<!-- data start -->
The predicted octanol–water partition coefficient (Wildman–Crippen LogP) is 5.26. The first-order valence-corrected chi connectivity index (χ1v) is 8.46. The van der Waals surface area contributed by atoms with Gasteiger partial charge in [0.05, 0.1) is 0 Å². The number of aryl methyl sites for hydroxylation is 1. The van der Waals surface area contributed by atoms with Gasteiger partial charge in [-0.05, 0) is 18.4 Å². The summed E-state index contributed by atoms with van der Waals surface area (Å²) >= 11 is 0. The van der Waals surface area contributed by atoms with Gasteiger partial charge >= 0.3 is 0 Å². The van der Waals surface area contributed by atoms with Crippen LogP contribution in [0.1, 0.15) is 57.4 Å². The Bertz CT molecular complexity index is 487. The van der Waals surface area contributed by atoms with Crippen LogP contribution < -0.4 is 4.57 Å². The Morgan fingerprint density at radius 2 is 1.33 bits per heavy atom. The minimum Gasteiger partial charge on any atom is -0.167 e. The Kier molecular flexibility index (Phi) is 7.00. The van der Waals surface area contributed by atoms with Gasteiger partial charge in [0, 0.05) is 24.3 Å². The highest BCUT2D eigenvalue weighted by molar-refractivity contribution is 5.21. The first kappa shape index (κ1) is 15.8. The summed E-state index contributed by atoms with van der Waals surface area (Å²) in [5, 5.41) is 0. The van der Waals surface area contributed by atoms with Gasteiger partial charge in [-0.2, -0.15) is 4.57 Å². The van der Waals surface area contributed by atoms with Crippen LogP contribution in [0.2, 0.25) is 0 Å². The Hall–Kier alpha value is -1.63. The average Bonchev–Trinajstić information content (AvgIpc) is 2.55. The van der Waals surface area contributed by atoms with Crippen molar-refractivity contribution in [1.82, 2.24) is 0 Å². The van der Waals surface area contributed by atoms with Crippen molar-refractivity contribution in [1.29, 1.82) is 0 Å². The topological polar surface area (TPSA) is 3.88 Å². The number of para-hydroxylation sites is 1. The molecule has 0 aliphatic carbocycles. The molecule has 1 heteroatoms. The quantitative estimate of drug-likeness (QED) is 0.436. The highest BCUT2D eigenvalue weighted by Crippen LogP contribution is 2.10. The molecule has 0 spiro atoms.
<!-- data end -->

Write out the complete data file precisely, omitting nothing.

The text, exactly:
The predicted octanol–water partition coefficient (Wildman–Crippen LogP) is 5.26. The first-order valence-corrected chi connectivity index (χ1v) is 8.46. The van der Waals surface area contributed by atoms with Gasteiger partial charge in [0.05, 0.1) is 0 Å². The number of aryl methyl sites for hydroxylation is 1. The van der Waals surface area contributed by atoms with Gasteiger partial charge in [-0.05, 0) is 18.4 Å². The summed E-state index contributed by atoms with van der Waals surface area (Å²) >= 11 is 0. The van der Waals surface area contributed by atoms with Gasteiger partial charge >= 0.3 is 0 Å². The van der Waals surface area contributed by atoms with Crippen LogP contribution in [0.1, 0.15) is 57.4 Å². The Bertz CT molecular complexity index is 487. The van der Waals surface area contributed by atoms with Crippen LogP contribution < -0.4 is 4.57 Å². The Morgan fingerprint density at radius 2 is 1.33 bits per heavy atom. The minimum Gasteiger partial charge on any atom is -0.167 e. The Kier molecular flexibility index (Phi) is 7.00. The van der Waals surface area contributed by atoms with Gasteiger partial charge in [0, 0.05) is 24.3 Å². The highest BCUT2D eigenvalue weighted by molar-refractivity contribution is 5.21. The first kappa shape index (κ1) is 15.8. The summed E-state index contributed by atoms with van der Waals surface area (Å²) in [5, 5.41) is 0. The van der Waals surface area contributed by atoms with Gasteiger partial charge in [-0.2, -0.15) is 4.57 Å². The van der Waals surface area contributed by atoms with Crippen LogP contribution in [0.2, 0.25) is 0 Å². The Hall–Kier alpha value is -1.63. The average Bonchev–Trinajstić information content (AvgIpc) is 2.55. The van der Waals surface area contributed by atoms with Crippen molar-refractivity contribution in [1.82, 2.24) is 0 Å². The van der Waals surface area contributed by atoms with Crippen molar-refractivity contribution in [1.29, 1.82) is 0 Å². The topological polar surface area (TPSA) is 3.88 Å². The number of para-hydroxylation sites is 1. The molecule has 0 aliphatic carbocycles. The molecule has 1 heteroatoms. The quantitative estimate of drug-likeness (QED) is 0.436. The highest BCUT2D eigenvalue weighted by Crippen LogP contribution is 2.10. The molecule has 0 spiro atoms.